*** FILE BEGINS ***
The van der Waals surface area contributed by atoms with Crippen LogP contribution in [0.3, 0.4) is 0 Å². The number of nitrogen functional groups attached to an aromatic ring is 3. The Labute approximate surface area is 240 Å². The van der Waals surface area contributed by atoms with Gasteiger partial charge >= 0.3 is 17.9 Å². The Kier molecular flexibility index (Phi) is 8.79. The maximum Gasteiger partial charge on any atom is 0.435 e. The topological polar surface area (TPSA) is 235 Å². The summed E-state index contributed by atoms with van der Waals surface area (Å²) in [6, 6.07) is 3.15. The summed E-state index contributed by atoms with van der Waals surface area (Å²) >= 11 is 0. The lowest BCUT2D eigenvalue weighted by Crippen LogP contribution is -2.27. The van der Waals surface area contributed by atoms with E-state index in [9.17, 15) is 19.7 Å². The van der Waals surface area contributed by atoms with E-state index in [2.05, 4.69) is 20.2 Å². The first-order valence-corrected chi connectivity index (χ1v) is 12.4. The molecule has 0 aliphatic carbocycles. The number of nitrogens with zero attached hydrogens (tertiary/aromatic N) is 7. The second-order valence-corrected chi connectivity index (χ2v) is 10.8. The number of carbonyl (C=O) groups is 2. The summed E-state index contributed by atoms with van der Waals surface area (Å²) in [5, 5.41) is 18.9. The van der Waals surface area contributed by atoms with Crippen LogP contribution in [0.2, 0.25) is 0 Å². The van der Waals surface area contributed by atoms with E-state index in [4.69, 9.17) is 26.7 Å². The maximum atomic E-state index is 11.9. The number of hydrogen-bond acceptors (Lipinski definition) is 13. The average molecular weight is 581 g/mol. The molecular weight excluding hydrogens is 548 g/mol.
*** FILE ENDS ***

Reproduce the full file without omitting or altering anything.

The van der Waals surface area contributed by atoms with Crippen LogP contribution in [0.3, 0.4) is 0 Å². The number of nitrogen functional groups attached to an aromatic ring is 3. The Labute approximate surface area is 240 Å². The van der Waals surface area contributed by atoms with Gasteiger partial charge >= 0.3 is 17.9 Å². The Kier molecular flexibility index (Phi) is 8.79. The maximum Gasteiger partial charge on any atom is 0.435 e. The topological polar surface area (TPSA) is 235 Å². The summed E-state index contributed by atoms with van der Waals surface area (Å²) in [6, 6.07) is 3.15. The summed E-state index contributed by atoms with van der Waals surface area (Å²) >= 11 is 0. The lowest BCUT2D eigenvalue weighted by Crippen LogP contribution is -2.27. The van der Waals surface area contributed by atoms with E-state index in [9.17, 15) is 19.7 Å². The van der Waals surface area contributed by atoms with E-state index in [2.05, 4.69) is 20.2 Å². The first-order valence-corrected chi connectivity index (χ1v) is 12.4. The molecule has 0 aliphatic carbocycles. The number of nitrogens with zero attached hydrogens (tertiary/aromatic N) is 7. The second-order valence-corrected chi connectivity index (χ2v) is 10.8. The number of carbonyl (C=O) groups is 2. The summed E-state index contributed by atoms with van der Waals surface area (Å²) in [5, 5.41) is 18.9. The van der Waals surface area contributed by atoms with Crippen LogP contribution in [0.2, 0.25) is 0 Å². The van der Waals surface area contributed by atoms with E-state index in [4.69, 9.17) is 26.7 Å². The maximum atomic E-state index is 11.9. The number of hydrogen-bond acceptors (Lipinski definition) is 13. The average molecular weight is 581 g/mol. The molecular weight excluding hydrogens is 548 g/mol.